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Gold sellers
Category: General
Tags: gold

Your $75 check from an on-line gold buyer that took three weeks to receive? It could have been $518 in cold hard money after a twenty minute trip to your local refiner. Read on before guld stockholm.

It could have been a lot worse. Authorities are getting complaints that 'hotel' gold buying events have been issuing checks which don't clear. Local and national news reports have even made the problem worse - highlighting happy customers taking advantage of the high price of gold by selling their outdated gold at gold events. These stories have yet to mention that the customers could receive a lot more money with just a little bit of research.

According to, online gold buyers such as cash4gold are gauging customers by sending checks for pennies on the dollar. Even after taking into account that these buyers are basing their offers on intrinsic metal value and not 'resale' value, customers are being paid the equivalent of $150 (or less) per ounce of gold. A certain person who manages 4 pawn shop companies. As a test he sent in nearly 1 oz of 14K gold to (As 14K equals .585 purity, the amount sent was over half an ounce of pure gold). His check? $72.13. "Gold was selling for $920 an ounce. Our pawn shop would have paid at least $200 for that gold," he wrote. But even pawn shops pale compared to what refineries would give - a half ounce of gold commands up to $430 at refineries.

Now the real irony about this whole thing? Look around the web page you're on right now, and you'll most certainly see ads for buying your gold, even as we explain that they may not be your best bet.

Anders Fields (fictitious name - real person) had been a reputable jeweler in the Puget Sound area before being recruited to develop 'Gold Buying Events' in Washington state. The company that hired him was a newly created entity out of Florida named Gold Buyers of America, aka Just three months after Josh opened 4 hotel locations, a few customers returned to voice some serious complaints: their checks had bounced. Josh was furious. He had done all the hiring, obtained the local licenses, and even signed the checks for the company. It was his butt on the line. After ensuring the customers were reimbursed, Josh was told the problem was handled. It was not. More than 30 bounced checks have surfaced so far. Josh helped out all the customers with problems in his territory, then quit. One of his hotel managers left a week later after encountering even more bounced checks. Their web site indicates that they will continue to do business in the Seattle area this week-end.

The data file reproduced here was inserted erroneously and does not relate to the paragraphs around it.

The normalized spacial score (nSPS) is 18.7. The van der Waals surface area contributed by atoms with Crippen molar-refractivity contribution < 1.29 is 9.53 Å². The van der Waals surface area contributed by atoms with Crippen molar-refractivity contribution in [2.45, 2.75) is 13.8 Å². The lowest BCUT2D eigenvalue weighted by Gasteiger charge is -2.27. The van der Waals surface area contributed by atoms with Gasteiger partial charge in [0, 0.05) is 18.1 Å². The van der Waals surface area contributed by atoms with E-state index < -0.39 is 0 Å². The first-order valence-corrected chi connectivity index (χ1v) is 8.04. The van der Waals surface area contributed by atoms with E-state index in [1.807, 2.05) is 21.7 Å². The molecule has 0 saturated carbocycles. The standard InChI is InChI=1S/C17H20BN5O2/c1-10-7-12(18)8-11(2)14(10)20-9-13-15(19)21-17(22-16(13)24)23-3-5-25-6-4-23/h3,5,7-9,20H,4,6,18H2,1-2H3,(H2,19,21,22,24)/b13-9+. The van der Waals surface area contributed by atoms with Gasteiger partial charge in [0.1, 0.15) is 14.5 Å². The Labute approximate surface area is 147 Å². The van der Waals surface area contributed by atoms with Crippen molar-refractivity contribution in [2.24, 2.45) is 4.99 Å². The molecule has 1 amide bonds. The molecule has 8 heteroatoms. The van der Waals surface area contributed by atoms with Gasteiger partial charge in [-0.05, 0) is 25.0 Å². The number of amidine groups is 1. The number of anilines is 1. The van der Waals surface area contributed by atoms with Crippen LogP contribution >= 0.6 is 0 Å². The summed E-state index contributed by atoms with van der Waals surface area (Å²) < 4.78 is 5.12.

Back in February, Josh was pumped about the success of their opening weekend at the Bellevue Hilton, where he and a co-worker purchased $15,000 worth of the metal, silver and platinum in just two days - after advertising on local radio and setting up shop in the hotel's board room. During a training session with potential employees, Josh mentioned that the company was able to sell the gold at spot for a minimum of $33,000. Not a bad profit. It would be more, he noted, if they culled some of the better jewelry for the resale market before melting it.

The largest customer of that first week-end emptied 3 bags full of old rings, bracelets, dental work, necklaces, and a few coins onto the board room table. He took home a check for $5,000. Of course that same person could have sold his hoard for $11,000, had he driven a few more miles down the road to Pacific Iron of Seattle, where even the general public gets paid up to 92% of spot value. And he could have done much worse - had he sent it in to cash4gold.

The conclusion? Most gold buyers want to keep the seller confused about what their jewelry is worth. They'll talk about karats, pennyweight, spot prices, overhead, anything except how much pure gold you have - in ounces. So...

1) Keep it simple. Nail them down to what they are actually offering per ounce of pure gold before you agree to sell.

2) Find out if there is a local refinery which buys old jewelry and scrap precious metals from the public. You should be able to negotiate a price between 90-95% of spot value.

3) If your jewelry has any sentimental or resale value - don't sell it for scrap. Most buyers (other than jewelrs) will not give you anything for stones (diamonds, opals, etc.). You would be better off to get a reputable jeweler's appraisal, and then list the item on EBay. Or better yet, (from your children's perspective) hang onto it to pass it down to future generations!



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